Most of us here in New England and the Northeast tend to forget our war dead and overlook our soldiers. A tour of an undergraduate college today in the northeast would show far greater interest in Bart Simpson than Stonewall Jackson, Joshua Chamberlain or Robert Gould Shaw, who’s monument is passed unnoticed on the Boston Common. It has given us issues of authenticity and when someone like Kerry postures as a warrior, it strikes a cord of disbelief. Jim Webb, like fellow Fighting Dems Andrew Horne in Kentucky and Tammy Duckworth in Illinois and Eric Massa in New York are soldiers who bring a sobering sensibility to the Democratic Party. As Webb’s 2002 Washington Post essay and his many other writings bring out, his is a character-based sensibility, honed in duty, sacrifice and civic responsibility.

These people have always been here. It is the Democrats who have turned away, lost in post-9/11 denial and a reverie of generational delirium, waiting for the Sixties to come back. (News flash: ABC has just cancelled its primetime show Commander in Chief, in which Geena Davis plays President Hillary. Democratic Party rank and file and its vast and pervasive auxiliary press take notice.) The Fighting Dems, with Jim Webb as Pathfinder and Gatekeeper, awaken a new political front. Once again, others will follow their lead.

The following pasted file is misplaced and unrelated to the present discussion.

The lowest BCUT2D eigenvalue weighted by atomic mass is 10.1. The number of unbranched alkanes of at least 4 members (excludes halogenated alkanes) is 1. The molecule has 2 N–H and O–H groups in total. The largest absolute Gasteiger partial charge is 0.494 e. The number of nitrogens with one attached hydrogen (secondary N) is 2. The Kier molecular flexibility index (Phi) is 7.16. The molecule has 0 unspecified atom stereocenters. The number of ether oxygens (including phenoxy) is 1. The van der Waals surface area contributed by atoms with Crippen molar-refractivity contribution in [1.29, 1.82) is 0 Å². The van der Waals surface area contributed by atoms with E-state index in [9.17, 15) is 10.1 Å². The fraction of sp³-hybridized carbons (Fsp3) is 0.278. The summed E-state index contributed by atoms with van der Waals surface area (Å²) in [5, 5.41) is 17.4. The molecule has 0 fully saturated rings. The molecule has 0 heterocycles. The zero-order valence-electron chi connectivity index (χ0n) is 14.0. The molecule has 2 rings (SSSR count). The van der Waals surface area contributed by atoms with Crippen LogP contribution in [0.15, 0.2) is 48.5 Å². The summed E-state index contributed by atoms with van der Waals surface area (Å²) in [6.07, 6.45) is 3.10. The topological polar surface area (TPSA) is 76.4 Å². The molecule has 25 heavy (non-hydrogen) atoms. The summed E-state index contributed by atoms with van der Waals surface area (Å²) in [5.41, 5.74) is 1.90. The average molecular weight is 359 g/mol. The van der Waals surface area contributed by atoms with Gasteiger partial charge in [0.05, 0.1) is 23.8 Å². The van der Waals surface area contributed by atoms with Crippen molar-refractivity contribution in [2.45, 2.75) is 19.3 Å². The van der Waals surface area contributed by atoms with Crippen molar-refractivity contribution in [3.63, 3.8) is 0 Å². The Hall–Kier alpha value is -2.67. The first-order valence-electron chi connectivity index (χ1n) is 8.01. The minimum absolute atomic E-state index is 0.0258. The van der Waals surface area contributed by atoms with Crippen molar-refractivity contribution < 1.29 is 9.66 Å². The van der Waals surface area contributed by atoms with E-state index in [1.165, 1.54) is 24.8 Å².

Today we are beginning to listen to soldiers. Six Generals have spoken out in opposition to the conduct of warfare under the leadership of Secretary Rumsfeld. Last week we heard from Colonel Lawrence Wilkerson, Colin Powell’s chief of staff, speaking out to oppose the Radical Republic of the neocons who have commandeered the sane sensibilities of honest Americans. This week we have heard from General Powell, probably the world’s most respected American. We will hear more.

There is a time for Bart Simpson and a time for Joshua Chamberlain, the New England soldier who held fast at Cemetery Ridge. We enter again the time of the soldier. Jim Webb leads the way. Like his son, a Marine who will likely ship to Iraq this summer, he is a man who enters first into responsibility, without hesitation, and is first across the line to accept his share of whatever pain it will take to return to the peace, and willing to accept as well his share in its grace.

5 comments:

Texas Kat said...

Beautifully written.

Webb Fan said...

Fantastic post - thanks for writing.

KC in VA said...

Marvelously written and so true. Webb is the template for the resurgence of the "real Democratic Party", not the whining and carping of the elite, but "the party of the common man".

KC in VA said...

Marvelously written and so true. Webb is the template for the resurgence of the "real Democratic Party", not the whining and carping of the elite, but "the party of the common man".